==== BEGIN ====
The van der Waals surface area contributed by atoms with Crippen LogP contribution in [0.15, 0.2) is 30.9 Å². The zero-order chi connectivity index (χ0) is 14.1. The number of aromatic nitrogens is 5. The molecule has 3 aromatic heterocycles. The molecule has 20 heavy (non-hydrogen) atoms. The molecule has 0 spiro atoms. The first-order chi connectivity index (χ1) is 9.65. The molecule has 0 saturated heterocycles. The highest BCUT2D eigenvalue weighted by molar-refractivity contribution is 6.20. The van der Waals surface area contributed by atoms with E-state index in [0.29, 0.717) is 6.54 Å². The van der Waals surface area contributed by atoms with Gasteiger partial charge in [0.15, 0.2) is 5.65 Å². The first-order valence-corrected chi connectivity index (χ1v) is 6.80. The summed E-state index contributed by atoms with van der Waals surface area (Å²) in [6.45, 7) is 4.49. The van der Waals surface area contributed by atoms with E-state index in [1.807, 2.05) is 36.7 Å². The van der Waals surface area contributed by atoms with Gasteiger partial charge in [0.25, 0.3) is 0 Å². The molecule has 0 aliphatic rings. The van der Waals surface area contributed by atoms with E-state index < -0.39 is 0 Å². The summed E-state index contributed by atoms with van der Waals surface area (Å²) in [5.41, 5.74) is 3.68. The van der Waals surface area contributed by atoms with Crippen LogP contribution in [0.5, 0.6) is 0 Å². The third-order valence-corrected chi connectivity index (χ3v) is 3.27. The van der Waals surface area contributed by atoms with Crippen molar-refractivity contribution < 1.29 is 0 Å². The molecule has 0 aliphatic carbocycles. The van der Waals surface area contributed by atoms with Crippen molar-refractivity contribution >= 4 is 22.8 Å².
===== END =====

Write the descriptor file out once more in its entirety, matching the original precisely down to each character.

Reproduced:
The van der Waals surface area contributed by atoms with Crippen LogP contribution in [0.15, 0.2) is 30.9 Å². The zero-order chi connectivity index (χ0) is 14.1. The number of aromatic nitrogens is 5. The molecule has 3 aromatic heterocycles. The molecule has 20 heavy (non-hydrogen) atoms. The molecule has 0 spiro atoms. The first-order chi connectivity index (χ1) is 9.65. The molecule has 0 saturated heterocycles. The highest BCUT2D eigenvalue weighted by molar-refractivity contribution is 6.20. The van der Waals surface area contributed by atoms with E-state index in [0.29, 0.717) is 6.54 Å². The van der Waals surface area contributed by atoms with Gasteiger partial charge in [0.15, 0.2) is 5.65 Å². The first-order valence-corrected chi connectivity index (χ1v) is 6.80. The summed E-state index contributed by atoms with van der Waals surface area (Å²) in [6.45, 7) is 4.49. The van der Waals surface area contributed by atoms with E-state index in [1.807, 2.05) is 36.7 Å². The van der Waals surface area contributed by atoms with Gasteiger partial charge in [0.25, 0.3) is 0 Å². The molecule has 0 aliphatic rings. The van der Waals surface area contributed by atoms with E-state index < -0.39 is 0 Å². The summed E-state index contributed by atoms with van der Waals surface area (Å²) in [5.41, 5.74) is 3.68. The van der Waals surface area contributed by atoms with Crippen LogP contribution in [0.5, 0.6) is 0 Å². The third-order valence-corrected chi connectivity index (χ3v) is 3.27. The van der Waals surface area contributed by atoms with Crippen molar-refractivity contribution < 1.29 is 0 Å². The molecule has 0 aliphatic carbocycles. The van der Waals surface area contributed by atoms with Crippen molar-refractivity contribution >= 4 is 22.8 Å².